Note: rather than do one level of learning for each child we go for the middle ground, with the exception of maths, and we adjust expectations for each child based on their skill set.

The Curricula

Build Your Library (BYL) : Grade 4 – The Modern World
It covers history, literature, poetry, science and art.

Bravewriter: Arrow
We are currently mid-stream with this.  It’s an annual subscription that runs with the US school year.  It covers the mechanics of writing as studied from good works of children’s literature.  There’s A LOT of crossover between the books used in the 2019 Bravewriter Arrow and those recommended in BYL.

Your Pals Are Here! Maths
This is a Singaporean maths series.  It is supposedly used in many of their schools and I’ve found it to be pretty solid and not excessive in the amount of work required of the kids.  This year they will be doing 3A & B, and 5A & B.

RSO Earth & Space – Level 1
This is a secular* science curriculum out of the US.  It covers the earth sciences and astronomy.  We may add in “The Stargazers Notebook”, which is a year long study of the sky.  It depends on how our time and energy goes.

Extras

We may also look at doing “Bravewriter Jot It Down” for creative writing since  I’d really like to encourage Master Oh’s creativity to come out in some form of writing and this may be the best way to get him moving on it.

There will also be the ongoing tutoring to assist with Master Oh’s probable dyslexia.  Perhaps some use of Nessy and other apps that can reinforce the learning we will be working through.
And for variety we will probably dip in and out of Khan Academy as we need a break from our regular programme.
There may be extracurricular items as well, but they will probably come later in the year and I’ll post about any changes as we go.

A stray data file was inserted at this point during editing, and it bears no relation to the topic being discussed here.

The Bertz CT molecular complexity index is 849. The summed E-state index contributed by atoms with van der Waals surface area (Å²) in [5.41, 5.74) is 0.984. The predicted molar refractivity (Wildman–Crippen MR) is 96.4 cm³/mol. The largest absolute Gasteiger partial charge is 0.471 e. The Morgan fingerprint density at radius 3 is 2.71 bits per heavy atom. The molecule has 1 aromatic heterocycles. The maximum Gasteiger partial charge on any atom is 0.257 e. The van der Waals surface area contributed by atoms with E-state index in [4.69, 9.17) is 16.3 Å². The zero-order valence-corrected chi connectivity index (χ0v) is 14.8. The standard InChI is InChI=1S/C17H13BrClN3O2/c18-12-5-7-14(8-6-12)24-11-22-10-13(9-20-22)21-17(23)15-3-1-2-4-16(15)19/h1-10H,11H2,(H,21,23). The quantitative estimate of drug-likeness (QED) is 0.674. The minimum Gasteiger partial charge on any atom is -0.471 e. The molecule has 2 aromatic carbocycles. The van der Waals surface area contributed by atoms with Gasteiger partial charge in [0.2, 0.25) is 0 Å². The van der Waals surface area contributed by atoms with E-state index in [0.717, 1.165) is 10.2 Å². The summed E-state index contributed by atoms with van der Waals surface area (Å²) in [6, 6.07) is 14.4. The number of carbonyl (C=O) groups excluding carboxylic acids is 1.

As always, we try to be flexible and adapt to changing needs.  What seems like a good idea today may turn out to be a horrible idea in a month or two.  Watch this space for any updates.

I will be writing another post with a full listing of the books we will be using this year, along with an approximate cost for all of the year’s core curricula and resources.

Here’s to a fantastic range of learning happening in 2019 !


* I note this as secular as it’s a bit of an issue when you use curricula out of the USA.

As I’ve learned from their online secular community, a lot of the curricula available are considered “neutral” so they can be sold to people whose faith does not agree with the concept of evolution. So they skirt the subject, ignore the subject or explain it as “one theory” while giving a faith based “theory” the same platform.  That, obviously, wouldn’t suit us.

History here we come

Screen Shot 2015-04-28 at 8.17.24 pmStarting tomorrow we are giving a new history curriculum a run-through.

We did try out a Classical option earlier but found that it wasn’t a really good fit for us. Between the age that the kids were when we tried it and my completely unrealistic expectations of what and how home education would work for us, it turned out to be the first thing to drop from our lives.

Now, however, I have finally figured out that the best way to get ‘learning’ in to my children is to sneak it in, in small doses and with as much fun as I can manage to cram in.  And to be completely relaxed about the whole process as well.

This time around I am giving a secular Charlotte Mason curriculum it’s opportunity.  Hopefully I’m also more aware of what is a reasonable expectation from my kids and their ages, so we are slightly less likely to founder on the rocks so quickly. I already had the two main books that form the spine of the curriculum, so even better from the planning & purchasing point of view.